Humanists UK welcomes JCHR guidance on protecting free speech in universities

In response to calls from Humanists UK and others, the Joint Committee on Human Rights has today published comprehensive guidance on the law protecting and limiting free speech for students and universities. This guidance, which outlines five key principles for upholding free speech, highlights the importance of doing so in these institutions which form the bastion of education and learning in the UK. Humanists UK, which gave evidence to the Committee last year, has welcomed this guidance.

In 2017, the Committee launched an inquiry into freedom of speech in universities and whether there was evidence that it was being illegitimately limited by universities or student unions. The inquiry found that there are a number of factors limiting free speech including intolerant attitudes, leading to unions incorrectly using the ‘no platforming’ policies, incidents of intimidation by protestors, student unions being unclear or over-cautious about allowing free speech that might cause offence, and confusion regarding the extent of the ‘Prevent duty’ relating to counter-terrorism.

During an oral evidence session and in written submissions to the inquiry, Humanists UK and its student section Humanist Students called for clearer official guidance to be issued for universities and student unions on the current law and obligations towards protecting free speech. This is something Humanists UK has been calling for since at least 2011, when Humanist Students societies first experienced issues with SUs blocking their free speech. The Committee has heeded this call.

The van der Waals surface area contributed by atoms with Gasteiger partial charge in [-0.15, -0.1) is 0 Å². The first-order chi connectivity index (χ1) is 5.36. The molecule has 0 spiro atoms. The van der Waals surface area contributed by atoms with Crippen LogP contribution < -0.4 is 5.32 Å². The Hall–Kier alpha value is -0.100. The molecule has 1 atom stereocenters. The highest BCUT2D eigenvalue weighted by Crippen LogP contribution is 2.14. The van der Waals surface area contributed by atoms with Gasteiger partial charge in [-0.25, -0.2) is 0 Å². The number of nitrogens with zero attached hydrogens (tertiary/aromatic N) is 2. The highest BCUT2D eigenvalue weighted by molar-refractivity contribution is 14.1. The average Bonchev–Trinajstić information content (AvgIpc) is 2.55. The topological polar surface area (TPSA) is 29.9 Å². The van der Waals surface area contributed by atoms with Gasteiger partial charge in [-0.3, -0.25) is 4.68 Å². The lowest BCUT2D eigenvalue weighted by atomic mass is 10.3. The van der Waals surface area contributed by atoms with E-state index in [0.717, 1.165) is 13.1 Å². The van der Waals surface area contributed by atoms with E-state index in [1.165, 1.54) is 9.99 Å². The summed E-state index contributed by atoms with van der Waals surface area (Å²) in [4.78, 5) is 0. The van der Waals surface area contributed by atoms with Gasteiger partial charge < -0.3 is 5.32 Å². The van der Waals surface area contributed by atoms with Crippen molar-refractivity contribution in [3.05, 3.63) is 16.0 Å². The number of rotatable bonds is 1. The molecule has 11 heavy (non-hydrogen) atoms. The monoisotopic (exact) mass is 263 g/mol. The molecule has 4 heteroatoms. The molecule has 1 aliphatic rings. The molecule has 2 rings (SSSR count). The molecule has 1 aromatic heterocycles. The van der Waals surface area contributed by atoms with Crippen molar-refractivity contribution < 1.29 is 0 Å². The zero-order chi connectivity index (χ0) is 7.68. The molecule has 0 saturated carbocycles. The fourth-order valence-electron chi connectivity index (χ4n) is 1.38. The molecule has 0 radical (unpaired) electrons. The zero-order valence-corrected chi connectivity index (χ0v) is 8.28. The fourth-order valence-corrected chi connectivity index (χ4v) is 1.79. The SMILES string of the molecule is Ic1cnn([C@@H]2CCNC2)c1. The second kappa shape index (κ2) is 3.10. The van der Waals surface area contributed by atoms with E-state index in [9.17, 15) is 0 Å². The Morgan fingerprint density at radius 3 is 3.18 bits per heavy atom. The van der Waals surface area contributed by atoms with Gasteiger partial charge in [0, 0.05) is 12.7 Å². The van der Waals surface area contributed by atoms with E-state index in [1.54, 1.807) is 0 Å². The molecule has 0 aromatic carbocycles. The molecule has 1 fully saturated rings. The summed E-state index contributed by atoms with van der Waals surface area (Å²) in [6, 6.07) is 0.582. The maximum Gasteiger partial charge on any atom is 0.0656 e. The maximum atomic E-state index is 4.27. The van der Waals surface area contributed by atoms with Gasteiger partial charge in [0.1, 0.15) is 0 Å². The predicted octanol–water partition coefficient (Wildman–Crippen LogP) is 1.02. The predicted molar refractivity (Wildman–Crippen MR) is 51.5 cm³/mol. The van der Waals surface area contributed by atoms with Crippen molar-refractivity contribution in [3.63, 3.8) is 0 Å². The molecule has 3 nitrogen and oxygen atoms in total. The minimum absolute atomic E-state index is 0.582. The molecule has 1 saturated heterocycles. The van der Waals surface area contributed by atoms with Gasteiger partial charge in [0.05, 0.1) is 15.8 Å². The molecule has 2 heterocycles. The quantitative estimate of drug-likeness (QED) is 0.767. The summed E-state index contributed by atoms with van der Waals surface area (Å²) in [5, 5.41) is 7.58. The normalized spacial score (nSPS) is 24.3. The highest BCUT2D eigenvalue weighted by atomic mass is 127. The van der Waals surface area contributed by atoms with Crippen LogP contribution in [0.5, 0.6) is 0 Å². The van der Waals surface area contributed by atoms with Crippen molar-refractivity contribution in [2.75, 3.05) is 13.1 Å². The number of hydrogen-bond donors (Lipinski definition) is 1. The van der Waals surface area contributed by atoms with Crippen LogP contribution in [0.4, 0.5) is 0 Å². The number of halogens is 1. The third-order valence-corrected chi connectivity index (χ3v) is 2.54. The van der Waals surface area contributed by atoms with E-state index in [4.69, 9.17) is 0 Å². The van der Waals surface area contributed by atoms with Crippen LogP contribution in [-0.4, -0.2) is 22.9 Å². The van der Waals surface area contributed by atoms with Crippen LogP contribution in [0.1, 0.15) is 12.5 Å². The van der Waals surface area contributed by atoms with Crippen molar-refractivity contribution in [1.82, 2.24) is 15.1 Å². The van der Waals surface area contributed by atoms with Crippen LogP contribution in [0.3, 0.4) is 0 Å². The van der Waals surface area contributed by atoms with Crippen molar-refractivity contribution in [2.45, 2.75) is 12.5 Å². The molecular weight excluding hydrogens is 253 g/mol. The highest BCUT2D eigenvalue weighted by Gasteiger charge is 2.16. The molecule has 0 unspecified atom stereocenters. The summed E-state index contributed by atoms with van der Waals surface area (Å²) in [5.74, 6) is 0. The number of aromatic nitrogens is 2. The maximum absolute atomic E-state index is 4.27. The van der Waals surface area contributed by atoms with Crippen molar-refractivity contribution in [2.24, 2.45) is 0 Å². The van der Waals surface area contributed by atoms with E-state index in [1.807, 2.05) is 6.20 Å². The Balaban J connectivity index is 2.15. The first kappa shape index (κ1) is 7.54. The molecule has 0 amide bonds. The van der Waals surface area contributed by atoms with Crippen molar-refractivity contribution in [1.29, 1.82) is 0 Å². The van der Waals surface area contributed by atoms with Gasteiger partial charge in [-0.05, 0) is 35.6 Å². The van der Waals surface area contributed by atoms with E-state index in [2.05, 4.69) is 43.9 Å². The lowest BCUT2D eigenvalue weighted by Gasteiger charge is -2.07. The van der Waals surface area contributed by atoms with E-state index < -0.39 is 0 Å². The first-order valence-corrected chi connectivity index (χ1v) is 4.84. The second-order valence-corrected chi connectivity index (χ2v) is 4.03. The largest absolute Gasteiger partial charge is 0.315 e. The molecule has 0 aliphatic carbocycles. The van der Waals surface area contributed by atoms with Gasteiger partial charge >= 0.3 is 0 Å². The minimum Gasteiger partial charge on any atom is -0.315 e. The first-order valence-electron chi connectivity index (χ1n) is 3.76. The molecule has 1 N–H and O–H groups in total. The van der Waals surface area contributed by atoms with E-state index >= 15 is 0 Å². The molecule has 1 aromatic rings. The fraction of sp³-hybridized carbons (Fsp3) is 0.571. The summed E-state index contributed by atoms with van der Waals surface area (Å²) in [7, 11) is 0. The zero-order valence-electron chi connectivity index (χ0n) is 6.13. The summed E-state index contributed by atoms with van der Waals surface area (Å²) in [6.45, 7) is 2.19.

Humanists UK Chief Executive Andrew Copson, who gave oral evidence to the Committee in its inquiry, commented, ‘We are delighted that the Joint Committee on Human Rights has published comprehensive guidance to address the creep of censorship and intolerance in our universities. We believe that this will go a long way in preventing the illegitimate shutting down of debate and activities on campus which has affected many universities in recent years, including several Humanist Students societies.

‘Although it does not address specifically the right to freely critique religious beliefs, it will be a useful document for decision-makers in universities and student unions in understanding both the importance of free speech and the very limited instances where it can be legitimately curtailled.’


For further comment or information, please contact Humanists UK Director of Public Affairs and Policy Richy Thompson on or 0781 55 89 636.

Read the Joint Committee on Human Rights’ guide:

Read more about our campaign work on free speech and expression:

Read more about Humanist Students:

Humanist Students is the student section of Humanists UK, the national charity representing the non-religious. At Humanists UK, we advance free thinking and promote humanism to create a tolerant society where rational thinking and kindness prevail. Our work brings non-religious people together to develop their own views, helping people be happier and more fulfilled in the one life we have.

Humanists UK recently changed its name from the British Humanist Association: